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The Bedrock Tool of The Artist’s Way: Morning Pages

Morning Pages are the primary tool of a creative recovery. From my perspective they are the bedrock of a creative life. Three pages stream-of-consciousness writing done before the day “begins,” Morning Pages serve to prioritize, clarify, and ground the day’s activities. Frequently fragmented, petty, even whining, Morning Pages were once called “brain drain” because they so clearly siphoned off negativity. Anything and everything is fuel for Morning Pages. They hold worries about a lover’s tone of voice, the car’s peculiar knocking, the source of this month’s rent money. They hold reservations about a friendship, speculation about a job possibility, a reminder to buy Kitty Litter. They mention, sometimes repeatedly, overeating, undersleeping, over-drinking, and overthinking, that favorite procrastinator’s poison artists are fond of.

It is a paradox of my experience that Morning Pages both take time and give time. It is as though by setting our inner movie onto the page, we are freed up to act in our lives. Suddenly, a day is filled with small choice points, tiny windows of time available for our conscious use. It may be as simple as the fact that we wrote down “I should call Elberta” that cues us into calling Elberta when a moment looms free. As we write Morning Pages, we tend to get things “right.” Our days become our own. Other people’s agendas and priorities no longer run our lives. We care for others, but we now care for ourselves as well.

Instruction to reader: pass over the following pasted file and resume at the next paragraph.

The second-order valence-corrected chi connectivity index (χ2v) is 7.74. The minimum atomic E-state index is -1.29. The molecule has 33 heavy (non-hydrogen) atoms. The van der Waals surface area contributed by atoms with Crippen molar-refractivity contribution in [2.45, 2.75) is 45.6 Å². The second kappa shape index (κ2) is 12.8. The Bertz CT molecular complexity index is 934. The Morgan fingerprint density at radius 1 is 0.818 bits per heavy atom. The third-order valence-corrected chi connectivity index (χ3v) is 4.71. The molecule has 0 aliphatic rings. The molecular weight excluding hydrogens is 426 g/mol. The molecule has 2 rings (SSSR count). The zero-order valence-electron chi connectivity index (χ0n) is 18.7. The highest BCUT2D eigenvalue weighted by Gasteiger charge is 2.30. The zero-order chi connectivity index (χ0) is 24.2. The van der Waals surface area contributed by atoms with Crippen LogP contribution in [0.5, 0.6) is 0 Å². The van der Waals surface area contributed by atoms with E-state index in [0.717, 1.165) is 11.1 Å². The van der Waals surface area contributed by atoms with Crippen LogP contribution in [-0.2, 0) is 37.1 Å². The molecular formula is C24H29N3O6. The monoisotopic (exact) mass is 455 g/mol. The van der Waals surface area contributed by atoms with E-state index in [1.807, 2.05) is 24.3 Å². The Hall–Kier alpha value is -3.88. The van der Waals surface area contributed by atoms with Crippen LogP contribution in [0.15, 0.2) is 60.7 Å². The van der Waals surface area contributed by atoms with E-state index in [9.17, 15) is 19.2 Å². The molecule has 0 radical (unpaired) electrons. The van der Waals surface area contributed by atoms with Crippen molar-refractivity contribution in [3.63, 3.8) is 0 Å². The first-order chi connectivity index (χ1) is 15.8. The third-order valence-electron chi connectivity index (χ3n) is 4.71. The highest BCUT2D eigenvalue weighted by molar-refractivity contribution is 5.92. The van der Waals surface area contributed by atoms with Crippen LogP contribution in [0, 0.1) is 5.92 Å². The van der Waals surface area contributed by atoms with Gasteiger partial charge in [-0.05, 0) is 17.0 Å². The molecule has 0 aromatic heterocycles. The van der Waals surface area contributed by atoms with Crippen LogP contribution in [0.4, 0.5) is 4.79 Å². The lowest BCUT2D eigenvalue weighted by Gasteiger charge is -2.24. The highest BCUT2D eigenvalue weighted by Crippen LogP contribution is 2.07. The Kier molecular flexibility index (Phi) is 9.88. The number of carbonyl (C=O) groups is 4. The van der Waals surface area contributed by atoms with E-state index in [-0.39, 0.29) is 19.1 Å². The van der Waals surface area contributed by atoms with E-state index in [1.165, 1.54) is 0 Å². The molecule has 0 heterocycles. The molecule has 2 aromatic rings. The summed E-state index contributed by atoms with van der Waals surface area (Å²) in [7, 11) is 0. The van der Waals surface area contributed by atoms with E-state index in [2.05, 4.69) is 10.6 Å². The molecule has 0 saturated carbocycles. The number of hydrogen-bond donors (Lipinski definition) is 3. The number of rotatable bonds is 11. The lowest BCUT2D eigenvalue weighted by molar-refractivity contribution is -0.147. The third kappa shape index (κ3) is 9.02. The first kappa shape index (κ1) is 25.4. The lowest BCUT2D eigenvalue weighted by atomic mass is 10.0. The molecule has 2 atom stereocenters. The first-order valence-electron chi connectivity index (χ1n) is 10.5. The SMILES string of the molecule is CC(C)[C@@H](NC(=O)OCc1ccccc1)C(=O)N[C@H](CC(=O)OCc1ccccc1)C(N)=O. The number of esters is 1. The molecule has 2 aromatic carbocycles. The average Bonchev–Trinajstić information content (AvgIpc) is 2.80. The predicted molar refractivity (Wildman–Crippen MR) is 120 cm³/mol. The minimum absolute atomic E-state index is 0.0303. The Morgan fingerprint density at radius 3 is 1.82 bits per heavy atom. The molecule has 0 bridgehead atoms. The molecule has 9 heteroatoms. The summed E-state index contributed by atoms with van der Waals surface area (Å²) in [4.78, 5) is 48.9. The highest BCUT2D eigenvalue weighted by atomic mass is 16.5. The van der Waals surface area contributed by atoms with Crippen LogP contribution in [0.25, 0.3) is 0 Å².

3 Comments on "The Bedrock Tool of The Artist’s Way: Morning Pages"

  1. Marcus Aurelius hired someone to help him, and him task was to whisper one sentence each time in Marcus Aurelius’ ear. “YOU ARE ONLY A HUMAN.”

    Morning page every single day remind us that truth. Because we are forget quickly.

  2. Satish K.P says:

    As i regularly write morning pages, I am able to freely and liberally pour down by my thoughts in PAPER during the latter part of the day. The thoughts arising later in the day can be about anything and everything.The writing then magically brings solutions to problems from no where. Ideas blossom and later flower naturally. I wonder as to whether I should extend the concept of morning pages to afternoon, evening and night.

    Any thoughts on extending the concept to the later part of the day?

  3. Judith Picciotto says:

    I just discovered The Right to Write, and it’s better than any other form of therapy, – at least for artists and writers. It’s an inspired work that makes me feel like I have a new best friend sitting right there on the shelf to speak to me whenever needed. Thanks for the honesty and courage to be a spiritual gift (blessing) to the world.

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